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Health Information For Parents
Fainting is a temporary loss of consciousness that happens when there isn’t enough blood going to the brain because of a drop in blood pressure. Blood pressure can drop from dehydration, a quick change in position, standing or sitting still for a long period, or a sudden fear of something (such as the sight of blood).
It’s important to get medical care to figure out what brought on the fainting episode and help prevent it from happening again.
Whether your child is about to faint or already fainted: loosen tight clothing, make sure the area is well-ventilated, wipe your child’s face with a cool washcloth, and don’t let him or her stand or walk until feeling much better.
If your child seems about to faint:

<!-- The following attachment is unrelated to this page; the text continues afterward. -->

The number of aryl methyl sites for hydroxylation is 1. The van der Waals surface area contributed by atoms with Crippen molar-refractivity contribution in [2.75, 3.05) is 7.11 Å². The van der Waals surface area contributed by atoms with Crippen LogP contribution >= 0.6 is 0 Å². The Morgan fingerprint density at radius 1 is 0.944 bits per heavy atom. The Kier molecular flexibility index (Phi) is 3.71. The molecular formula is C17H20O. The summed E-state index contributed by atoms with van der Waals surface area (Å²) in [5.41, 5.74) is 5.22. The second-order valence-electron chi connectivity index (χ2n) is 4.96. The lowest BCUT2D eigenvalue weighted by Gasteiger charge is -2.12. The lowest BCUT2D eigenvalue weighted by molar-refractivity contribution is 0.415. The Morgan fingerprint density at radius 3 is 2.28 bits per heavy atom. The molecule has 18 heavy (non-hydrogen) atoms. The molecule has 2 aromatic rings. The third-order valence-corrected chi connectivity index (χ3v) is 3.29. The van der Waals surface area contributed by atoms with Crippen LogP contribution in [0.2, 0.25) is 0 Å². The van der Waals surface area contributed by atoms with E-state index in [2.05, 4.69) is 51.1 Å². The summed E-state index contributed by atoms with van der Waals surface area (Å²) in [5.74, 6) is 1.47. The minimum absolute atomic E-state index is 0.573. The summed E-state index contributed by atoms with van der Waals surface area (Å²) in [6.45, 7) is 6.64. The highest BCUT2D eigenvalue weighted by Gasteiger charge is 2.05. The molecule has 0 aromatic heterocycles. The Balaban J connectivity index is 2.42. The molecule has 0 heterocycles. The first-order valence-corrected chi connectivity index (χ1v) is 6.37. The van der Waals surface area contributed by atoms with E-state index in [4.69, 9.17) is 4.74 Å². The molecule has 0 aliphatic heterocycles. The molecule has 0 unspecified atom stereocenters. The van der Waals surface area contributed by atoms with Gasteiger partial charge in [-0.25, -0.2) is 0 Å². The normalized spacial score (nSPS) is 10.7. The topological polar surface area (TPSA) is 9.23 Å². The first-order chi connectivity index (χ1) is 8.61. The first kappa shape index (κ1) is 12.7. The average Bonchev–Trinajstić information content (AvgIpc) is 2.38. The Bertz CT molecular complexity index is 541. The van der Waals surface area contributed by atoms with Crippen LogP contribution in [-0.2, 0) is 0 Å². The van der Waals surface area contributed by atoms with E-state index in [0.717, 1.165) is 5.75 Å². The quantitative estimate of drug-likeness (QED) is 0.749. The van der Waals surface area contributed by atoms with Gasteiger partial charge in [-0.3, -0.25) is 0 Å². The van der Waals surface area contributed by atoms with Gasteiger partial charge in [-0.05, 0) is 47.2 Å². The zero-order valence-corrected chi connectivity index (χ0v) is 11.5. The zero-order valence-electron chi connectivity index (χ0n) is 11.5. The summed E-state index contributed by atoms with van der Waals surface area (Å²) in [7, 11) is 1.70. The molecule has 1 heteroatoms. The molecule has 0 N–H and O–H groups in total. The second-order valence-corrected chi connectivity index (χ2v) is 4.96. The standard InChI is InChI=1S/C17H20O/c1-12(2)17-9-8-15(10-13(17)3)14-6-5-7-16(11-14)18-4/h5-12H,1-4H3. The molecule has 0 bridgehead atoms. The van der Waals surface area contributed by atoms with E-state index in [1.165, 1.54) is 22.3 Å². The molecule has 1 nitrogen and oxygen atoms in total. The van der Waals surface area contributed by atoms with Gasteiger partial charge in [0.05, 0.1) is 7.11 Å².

If your child has fainted:
Make sure kids:
Find out what the experts have to say.
Lots of people wonder if they have hypoglycemia, but the condition is not common in teens. Get the facts on hypoglycemia.
Kids who have these spells hold their breath until they pass out. Although upsetting to watch, the spells are not harmful and do not pose any serious, long-term health risks.
Fainting is pretty common in teens. The good news is that most of the time it’s not a sign of something serious.
Although most result in mild bumps and bruises, some falls can cause serious injuries that need medical attention.
In most cases, fainting is not a sign of a dangerous problem, but should still be discussed with a doctor.
Note: All information is for educational purposes only. For specific medical advice, diagnoses, and treatment, consult your doctor.
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